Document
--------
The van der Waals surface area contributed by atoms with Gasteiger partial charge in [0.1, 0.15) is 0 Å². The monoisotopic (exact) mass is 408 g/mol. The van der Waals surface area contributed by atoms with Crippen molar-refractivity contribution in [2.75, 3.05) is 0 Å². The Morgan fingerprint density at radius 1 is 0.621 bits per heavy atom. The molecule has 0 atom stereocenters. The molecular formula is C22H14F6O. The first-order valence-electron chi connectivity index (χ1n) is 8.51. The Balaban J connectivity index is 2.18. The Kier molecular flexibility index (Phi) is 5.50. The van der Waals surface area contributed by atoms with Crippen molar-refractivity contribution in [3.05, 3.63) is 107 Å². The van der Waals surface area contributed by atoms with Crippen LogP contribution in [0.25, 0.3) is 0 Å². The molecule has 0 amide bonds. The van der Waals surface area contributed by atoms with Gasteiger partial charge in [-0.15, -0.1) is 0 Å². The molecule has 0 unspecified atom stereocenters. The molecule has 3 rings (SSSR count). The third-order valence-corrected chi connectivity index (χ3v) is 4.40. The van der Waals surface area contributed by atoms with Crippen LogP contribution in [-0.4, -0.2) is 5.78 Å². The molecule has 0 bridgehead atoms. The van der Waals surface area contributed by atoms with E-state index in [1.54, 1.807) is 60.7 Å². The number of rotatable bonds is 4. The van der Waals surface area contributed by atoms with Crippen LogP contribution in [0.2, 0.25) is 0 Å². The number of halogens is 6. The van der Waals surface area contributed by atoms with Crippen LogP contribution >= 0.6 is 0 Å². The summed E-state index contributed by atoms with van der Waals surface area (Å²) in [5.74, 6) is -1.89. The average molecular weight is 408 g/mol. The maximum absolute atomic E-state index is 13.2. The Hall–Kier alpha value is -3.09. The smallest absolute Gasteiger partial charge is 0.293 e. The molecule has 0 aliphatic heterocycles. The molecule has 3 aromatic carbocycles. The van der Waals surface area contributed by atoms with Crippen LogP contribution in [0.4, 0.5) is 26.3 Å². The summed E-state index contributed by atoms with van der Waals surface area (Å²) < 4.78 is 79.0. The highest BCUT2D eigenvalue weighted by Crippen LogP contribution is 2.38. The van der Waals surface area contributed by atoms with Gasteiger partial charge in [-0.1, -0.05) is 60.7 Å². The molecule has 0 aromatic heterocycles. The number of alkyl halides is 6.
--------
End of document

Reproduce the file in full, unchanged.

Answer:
The van der Waals surface area contributed by atoms with Gasteiger partial charge in [0.1, 0.15) is 0 Å². The monoisotopic (exact) mass is 408 g/mol. The van der Waals surface area contributed by atoms with Crippen molar-refractivity contribution in [2.75, 3.05) is 0 Å². The Morgan fingerprint density at radius 1 is 0.621 bits per heavy atom. The molecule has 0 atom stereocenters. The molecular formula is C22H14F6O. The first-order valence-electron chi connectivity index (χ1n) is 8.51. The Balaban J connectivity index is 2.18. The Kier molecular flexibility index (Phi) is 5.50. The van der Waals surface area contributed by atoms with Crippen molar-refractivity contribution in [3.05, 3.63) is 107 Å². The van der Waals surface area contributed by atoms with Crippen LogP contribution in [0.25, 0.3) is 0 Å². The molecule has 0 amide bonds. The van der Waals surface area contributed by atoms with Gasteiger partial charge in [-0.15, -0.1) is 0 Å². The molecule has 0 unspecified atom stereocenters. The molecule has 3 rings (SSSR count). The third-order valence-corrected chi connectivity index (χ3v) is 4.40. The van der Waals surface area contributed by atoms with Crippen LogP contribution in [-0.4, -0.2) is 5.78 Å². The molecule has 0 bridgehead atoms. The van der Waals surface area contributed by atoms with E-state index in [1.54, 1.807) is 60.7 Å². The number of rotatable bonds is 4. The van der Waals surface area contributed by atoms with Crippen LogP contribution in [0.2, 0.25) is 0 Å². The number of halogens is 6. The van der Waals surface area contributed by atoms with Crippen LogP contribution >= 0.6 is 0 Å². The summed E-state index contributed by atoms with van der Waals surface area (Å²) in [5.74, 6) is -1.89. The average molecular weight is 408 g/mol. The maximum absolute atomic E-state index is 13.2. The Hall–Kier alpha value is -3.09. The smallest absolute Gasteiger partial charge is 0.293 e. The molecule has 0 aliphatic heterocycles. The molecule has 3 aromatic carbocycles. The van der Waals surface area contributed by atoms with Crippen LogP contribution in [0.4, 0.5) is 26.3 Å². The summed E-state index contributed by atoms with van der Waals surface area (Å²) < 4.78 is 79.0. The highest BCUT2D eigenvalue weighted by Crippen LogP contribution is 2.38. The van der Waals surface area contributed by atoms with Gasteiger partial charge in [-0.1, -0.05) is 60.7 Å². The molecule has 0 aromatic heterocycles. The number of alkyl halides is 6.